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Drop in Bank Consent Orders Not (Necessarily) a Sign of Recovery

Regulators are hitting banks with fewer enforcement actions, but don't assume that means the industry's getting healthier.

The decline could merely reflect a shrinking pool of candidates for regulators to flag for errant behavior, some industry observers say.

In May, 10 banks entered into consent orders with the Federal Deposit Insurance Corp. That was roughly half of the monthly average for the prior six months and on par with the number of orders passed out in October 2008, when the financial world was in the midst of a freefall.

Banking lawyers and consultants have a variety of explanations for the drop. A few say it does indeed carry a glimmer of hope for underlying improvement. Others say regulators may be taking a breather.

The prevailing theory, however, is that regulators are just running out of banks to censure.

"I would not view this is as a positive sign. I think we've just reached a saturation point," says Philip Smith, the president of Gerrish McCreary Smith, a consulting and law firm in Memphis, Tenn.

"At this point in the credit cycle, there are just not that many banks left without some kind of an order," Smith says.

Since the beginning of 2008, the FDIC, the largest federal regulator, has issued 851 consent orders, which were called cease-and-desist orders until late 2009, when banking advocates persuaded regulators to adopt the less harsh-sounding term.

The issuances peaked in November 2009 when the FDIC issued 51 consent orders. June data from the FDIC is expected later this month.

An FDIC spokeswoman says it's too soon to speculate on whether May was an anomaly or the beginning of a downward trend. However, the number of troubled banks grew by only four institutions in the first quarter, to 888 banks.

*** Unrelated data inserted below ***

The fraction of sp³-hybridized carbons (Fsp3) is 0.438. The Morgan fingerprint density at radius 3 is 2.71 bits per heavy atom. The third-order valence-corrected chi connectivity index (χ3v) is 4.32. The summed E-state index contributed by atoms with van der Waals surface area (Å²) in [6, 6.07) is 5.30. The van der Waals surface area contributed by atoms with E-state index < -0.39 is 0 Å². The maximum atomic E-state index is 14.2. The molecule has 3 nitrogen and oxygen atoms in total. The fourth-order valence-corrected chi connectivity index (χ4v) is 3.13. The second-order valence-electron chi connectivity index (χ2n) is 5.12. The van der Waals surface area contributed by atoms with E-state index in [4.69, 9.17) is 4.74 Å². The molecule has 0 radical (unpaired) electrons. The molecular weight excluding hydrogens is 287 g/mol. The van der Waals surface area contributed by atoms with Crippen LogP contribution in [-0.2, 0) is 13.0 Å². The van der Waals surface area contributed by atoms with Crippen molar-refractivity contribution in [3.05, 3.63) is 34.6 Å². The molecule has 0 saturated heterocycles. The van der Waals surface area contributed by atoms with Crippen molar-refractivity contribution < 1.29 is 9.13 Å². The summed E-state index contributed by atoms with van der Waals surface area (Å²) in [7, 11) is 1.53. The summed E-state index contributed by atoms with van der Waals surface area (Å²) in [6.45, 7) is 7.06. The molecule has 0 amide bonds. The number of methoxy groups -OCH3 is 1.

"Overall, things are getting a little better," says Walter Moeling 4th, a partner at the Atlanta law firm Bryan Cave. "There are still banks that are going to fail and there are still banks that are going to go under orders, but I do think it is a good sign" to see consent orders slow.

Moeling adds that orders are often prompted by either a concentration of commercial real estate or instances where classified assets account for more than 135% of capital and reserves. Still, he says that orders given to banks at this stage in the cycle are largely pointless.

"At this point, these banks should be getting a 'Hallelujah' instead of a consent order," Moeling says. "These are the survivors that are making it in a lousy market. It isn't a reflection of the board's performance, it's a reflection of the market."

Other banking observers viewed May's decline in a more pessimistic light, suggesting that regulators may simply be catching their breath.

Christopher Zinski, a partner at Schiff Hardin LLP, says he believes the FDIC is taking a phased approach and the number of consent order might shrink for a few months as the regulator focuses on failing those that are beyond fixing.

"They have this long list and maybe they aren't adding anymore until they clean the chamber," Zinski says. "They need to make room for more. It's a grueling process and they have limited resources."

Zinski is adamant that the reduction in new orders is not a sign of improvement. "I would argue things could get worse as we are getting more clarity that capital is still painfully scarce," he says.

Michael Iannaccone, the president of MDI Investments, a Chicago-area community bank consulting firm, says the number of new orders has slowed as the migration of problem loans has slowed.

"We aren't seeing the increases in nonperforming assets that we were seeing before. It's like we've hit a plateau," Iannaccone says. "I think the regulators would love it if we hit the peak, but it just hasn't happened."

Iannaccone says he expects asset quality to deteriorate again in the second half of this year and that the number of consent orders will trend accordingly. He adds that although the orders are not the death sentence they once were, they are still vexing.

"They are not as meaningful as they were in the past, because these banks are mostly survivors," Iannaccone says. "That doesn't mean they'll stay that way. [Getting an order] is still a negative. You are going to be forced to shrink or find some other solution."

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